Dividing & Transplanting: Trillium don't like to be disturbed and can be hard to divide and transplant successfully, especially from your forest. However, it can be done. In your shade garden, you can dig and divide your own trilliums. Mark where your trillium are growing in the spring.
In late summer, after they go dormant, carefully dig the rhizomes, getting as much of the root system as you can. Gently separate out the individual rhizomes and replant in a location similar to where they were growing well. Keep watered, especially if you have dry conditions.
Digging trilliums you planted in your own forest is harder and less successful because the rhizomes often are growing in among tree roots and other plants. Removing the whole root system without significant damage can be difficult.
Pests/ Disease: Trilliums have few pests and diseases. In the shade garden, watch for slugs and snail damage on the leaves in spring. To reduce damage, remove the mulch away from the plants in spring to reduce hiding places for the slugs.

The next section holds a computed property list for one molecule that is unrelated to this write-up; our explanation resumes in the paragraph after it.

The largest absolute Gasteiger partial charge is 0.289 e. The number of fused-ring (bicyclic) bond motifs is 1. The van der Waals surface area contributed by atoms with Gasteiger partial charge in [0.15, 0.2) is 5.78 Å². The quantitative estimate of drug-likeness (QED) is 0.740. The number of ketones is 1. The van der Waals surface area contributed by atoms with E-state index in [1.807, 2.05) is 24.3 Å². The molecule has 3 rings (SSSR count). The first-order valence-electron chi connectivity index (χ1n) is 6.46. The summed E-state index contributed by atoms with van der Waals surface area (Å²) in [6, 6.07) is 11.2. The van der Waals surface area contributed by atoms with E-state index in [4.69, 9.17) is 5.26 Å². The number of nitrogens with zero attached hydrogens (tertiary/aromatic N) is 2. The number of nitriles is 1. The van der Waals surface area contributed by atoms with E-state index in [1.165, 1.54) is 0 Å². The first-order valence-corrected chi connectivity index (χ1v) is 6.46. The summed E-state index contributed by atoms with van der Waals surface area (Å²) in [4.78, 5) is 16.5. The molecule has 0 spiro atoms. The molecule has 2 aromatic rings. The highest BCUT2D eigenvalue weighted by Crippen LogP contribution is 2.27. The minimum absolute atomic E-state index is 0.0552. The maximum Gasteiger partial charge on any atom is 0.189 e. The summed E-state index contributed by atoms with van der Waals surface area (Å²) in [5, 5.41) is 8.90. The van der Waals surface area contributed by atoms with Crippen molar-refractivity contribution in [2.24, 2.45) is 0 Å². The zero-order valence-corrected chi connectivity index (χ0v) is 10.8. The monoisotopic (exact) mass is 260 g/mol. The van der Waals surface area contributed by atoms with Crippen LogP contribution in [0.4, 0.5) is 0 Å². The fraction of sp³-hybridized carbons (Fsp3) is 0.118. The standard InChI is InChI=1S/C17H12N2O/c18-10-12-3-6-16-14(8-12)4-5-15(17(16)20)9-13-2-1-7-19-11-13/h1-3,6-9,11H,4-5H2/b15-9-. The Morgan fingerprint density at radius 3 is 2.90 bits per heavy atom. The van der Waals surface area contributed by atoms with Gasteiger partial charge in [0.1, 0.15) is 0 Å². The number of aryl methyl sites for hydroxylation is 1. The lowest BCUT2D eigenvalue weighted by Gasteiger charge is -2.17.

If possible, avoid killing snails and slugs, because they're helpful in building nitrogen-rich, mineral-laden fertilizer that enhances plant nutrition. To eliminate slugs and snails, you can also use beer traps. Sink a shallow bowl in the soil, so that the rim is positioned at the soil line. Fill it 3/4rds with beer. Each evening the slugs and snails will drown trying to drink the beer. Clean out the bowl each morning. Keep your dogs away from the beer trap because they might like to taste it too.
In the forest, deer may browse on the plants, but usually this damage doesn't kill the plants. If you have a special species you're trying to protect or a new planting, cover it with chicken wire in spring after it emerges.